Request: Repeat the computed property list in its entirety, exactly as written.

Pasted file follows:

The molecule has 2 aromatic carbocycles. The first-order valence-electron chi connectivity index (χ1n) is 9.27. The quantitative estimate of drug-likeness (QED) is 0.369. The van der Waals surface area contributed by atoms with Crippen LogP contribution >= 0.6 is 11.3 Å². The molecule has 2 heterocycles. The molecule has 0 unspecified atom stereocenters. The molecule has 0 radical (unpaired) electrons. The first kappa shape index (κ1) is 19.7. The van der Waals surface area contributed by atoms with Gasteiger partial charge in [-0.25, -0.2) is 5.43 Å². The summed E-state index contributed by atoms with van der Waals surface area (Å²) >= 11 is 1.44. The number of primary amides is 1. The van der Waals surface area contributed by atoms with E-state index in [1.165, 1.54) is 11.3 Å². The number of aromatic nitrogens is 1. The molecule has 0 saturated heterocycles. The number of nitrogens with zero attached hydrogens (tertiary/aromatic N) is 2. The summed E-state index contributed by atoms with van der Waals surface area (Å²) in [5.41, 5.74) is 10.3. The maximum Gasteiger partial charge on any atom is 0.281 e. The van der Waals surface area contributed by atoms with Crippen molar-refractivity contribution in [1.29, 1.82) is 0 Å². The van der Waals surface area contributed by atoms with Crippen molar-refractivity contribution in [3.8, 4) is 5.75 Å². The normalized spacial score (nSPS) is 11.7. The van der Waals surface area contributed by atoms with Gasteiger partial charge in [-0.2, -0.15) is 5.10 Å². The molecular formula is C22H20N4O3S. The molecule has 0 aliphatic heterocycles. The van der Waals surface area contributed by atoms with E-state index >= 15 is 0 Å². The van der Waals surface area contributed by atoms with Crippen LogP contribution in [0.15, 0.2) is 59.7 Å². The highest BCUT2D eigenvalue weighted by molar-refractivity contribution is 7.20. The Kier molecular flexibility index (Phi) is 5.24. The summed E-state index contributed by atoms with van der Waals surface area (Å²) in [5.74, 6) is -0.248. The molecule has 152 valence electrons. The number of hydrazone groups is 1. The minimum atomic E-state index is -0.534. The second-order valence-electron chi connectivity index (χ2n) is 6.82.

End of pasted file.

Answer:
The molecule has 2 aromatic carbocycles. The first-order valence-electron chi connectivity index (χ1n) is 9.27. The quantitative estimate of drug-likeness (QED) is 0.369. The van der Waals surface area contributed by atoms with Crippen LogP contribution >= 0.6 is 11.3 Å². The molecule has 2 heterocycles. The molecule has 0 unspecified atom stereocenters. The molecule has 0 radical (unpaired) electrons. The first kappa shape index (κ1) is 19.7. The van der Waals surface area contributed by atoms with Gasteiger partial charge in [-0.25, -0.2) is 5.43 Å². The summed E-state index contributed by atoms with van der Waals surface area (Å²) >= 11 is 1.44. The number of primary amides is 1. The van der Waals surface area contributed by atoms with E-state index in [1.165, 1.54) is 11.3 Å². The number of aromatic nitrogens is 1. The molecule has 0 saturated heterocycles. The number of nitrogens with zero attached hydrogens (tertiary/aromatic N) is 2. The summed E-state index contributed by atoms with van der Waals surface area (Å²) in [5.41, 5.74) is 10.3. The maximum Gasteiger partial charge on any atom is 0.281 e. The van der Waals surface area contributed by atoms with Crippen molar-refractivity contribution in [1.29, 1.82) is 0 Å². The van der Waals surface area contributed by atoms with Crippen molar-refractivity contribution in [3.8, 4) is 5.75 Å². The normalized spacial score (nSPS) is 11.7. The van der Waals surface area contributed by atoms with Gasteiger partial charge in [-0.2, -0.15) is 5.10 Å². The molecular formula is C22H20N4O3S. The molecule has 0 aliphatic heterocycles. The van der Waals surface area contributed by atoms with E-state index >= 15 is 0 Å². The van der Waals surface area contributed by atoms with Crippen LogP contribution in [0.15, 0.2) is 59.7 Å². The highest BCUT2D eigenvalue weighted by molar-refractivity contribution is 7.20. The Kier molecular flexibility index (Phi) is 5.24. The summed E-state index contributed by atoms with van der Waals surface area (Å²) in [5.74, 6) is -0.248. The molecule has 152 valence electrons. The number of hydrazone groups is 1. The minimum atomic E-state index is -0.534. The second-order valence-electron chi connectivity index (χ2n) is 6.82.